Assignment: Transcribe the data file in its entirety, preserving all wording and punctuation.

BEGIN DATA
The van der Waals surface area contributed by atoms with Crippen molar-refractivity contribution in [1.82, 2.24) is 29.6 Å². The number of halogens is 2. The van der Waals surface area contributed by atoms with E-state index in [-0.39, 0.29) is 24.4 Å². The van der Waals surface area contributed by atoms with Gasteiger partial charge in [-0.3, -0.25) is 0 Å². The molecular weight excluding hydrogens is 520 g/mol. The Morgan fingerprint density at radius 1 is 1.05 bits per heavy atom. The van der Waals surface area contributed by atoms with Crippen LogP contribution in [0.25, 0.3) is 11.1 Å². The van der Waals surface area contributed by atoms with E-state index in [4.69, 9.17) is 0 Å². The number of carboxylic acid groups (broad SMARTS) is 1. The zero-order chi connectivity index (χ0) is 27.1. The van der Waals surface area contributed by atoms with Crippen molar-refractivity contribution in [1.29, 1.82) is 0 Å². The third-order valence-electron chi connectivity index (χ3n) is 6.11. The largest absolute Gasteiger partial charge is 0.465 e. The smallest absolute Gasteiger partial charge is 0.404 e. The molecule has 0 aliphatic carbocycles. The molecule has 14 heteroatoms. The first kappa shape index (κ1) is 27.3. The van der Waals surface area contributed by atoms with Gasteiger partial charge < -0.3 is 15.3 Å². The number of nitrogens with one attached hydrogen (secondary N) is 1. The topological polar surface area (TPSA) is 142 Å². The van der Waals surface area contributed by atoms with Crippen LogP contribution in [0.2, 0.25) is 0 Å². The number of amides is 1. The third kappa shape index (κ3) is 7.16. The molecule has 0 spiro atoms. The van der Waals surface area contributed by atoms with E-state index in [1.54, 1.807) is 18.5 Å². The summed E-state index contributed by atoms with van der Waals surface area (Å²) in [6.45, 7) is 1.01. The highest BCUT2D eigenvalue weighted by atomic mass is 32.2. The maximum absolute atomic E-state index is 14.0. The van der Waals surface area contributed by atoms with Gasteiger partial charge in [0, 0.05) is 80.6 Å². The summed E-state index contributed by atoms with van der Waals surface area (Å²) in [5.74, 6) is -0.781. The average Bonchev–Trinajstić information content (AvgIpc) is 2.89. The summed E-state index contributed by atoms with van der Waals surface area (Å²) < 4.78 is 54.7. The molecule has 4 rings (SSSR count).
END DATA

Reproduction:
The van der Waals surface area contributed by atoms with Crippen molar-refractivity contribution in [1.82, 2.24) is 29.6 Å². The number of halogens is 2. The van der Waals surface area contributed by atoms with E-state index in [-0.39, 0.29) is 24.4 Å². The van der Waals surface area contributed by atoms with Gasteiger partial charge in [-0.3, -0.25) is 0 Å². The molecular weight excluding hydrogens is 520 g/mol. The Morgan fingerprint density at radius 1 is 1.05 bits per heavy atom. The van der Waals surface area contributed by atoms with Crippen LogP contribution in [0.25, 0.3) is 11.1 Å². The van der Waals surface area contributed by atoms with E-state index in [4.69, 9.17) is 0 Å². The number of carboxylic acid groups (broad SMARTS) is 1. The zero-order chi connectivity index (χ0) is 27.1. The van der Waals surface area contributed by atoms with Crippen molar-refractivity contribution in [1.29, 1.82) is 0 Å². The third-order valence-electron chi connectivity index (χ3n) is 6.11. The largest absolute Gasteiger partial charge is 0.465 e. The smallest absolute Gasteiger partial charge is 0.404 e. The molecule has 0 aliphatic carbocycles. The molecule has 14 heteroatoms. The first kappa shape index (κ1) is 27.3. The van der Waals surface area contributed by atoms with Gasteiger partial charge < -0.3 is 15.3 Å². The number of nitrogens with one attached hydrogen (secondary N) is 1. The topological polar surface area (TPSA) is 142 Å². The van der Waals surface area contributed by atoms with Crippen LogP contribution in [0.2, 0.25) is 0 Å². The number of amides is 1. The third kappa shape index (κ3) is 7.16. The molecule has 0 spiro atoms. The van der Waals surface area contributed by atoms with E-state index in [1.54, 1.807) is 18.5 Å². The summed E-state index contributed by atoms with van der Waals surface area (Å²) in [6.45, 7) is 1.01. The highest BCUT2D eigenvalue weighted by atomic mass is 32.2. The maximum absolute atomic E-state index is 14.0. The van der Waals surface area contributed by atoms with Gasteiger partial charge in [0, 0.05) is 80.6 Å². The summed E-state index contributed by atoms with van der Waals surface area (Å²) in [5.74, 6) is -0.781. The average Bonchev–Trinajstić information content (AvgIpc) is 2.89. The summed E-state index contributed by atoms with van der Waals surface area (Å²) < 4.78 is 54.7. The molecule has 4 rings (SSSR count).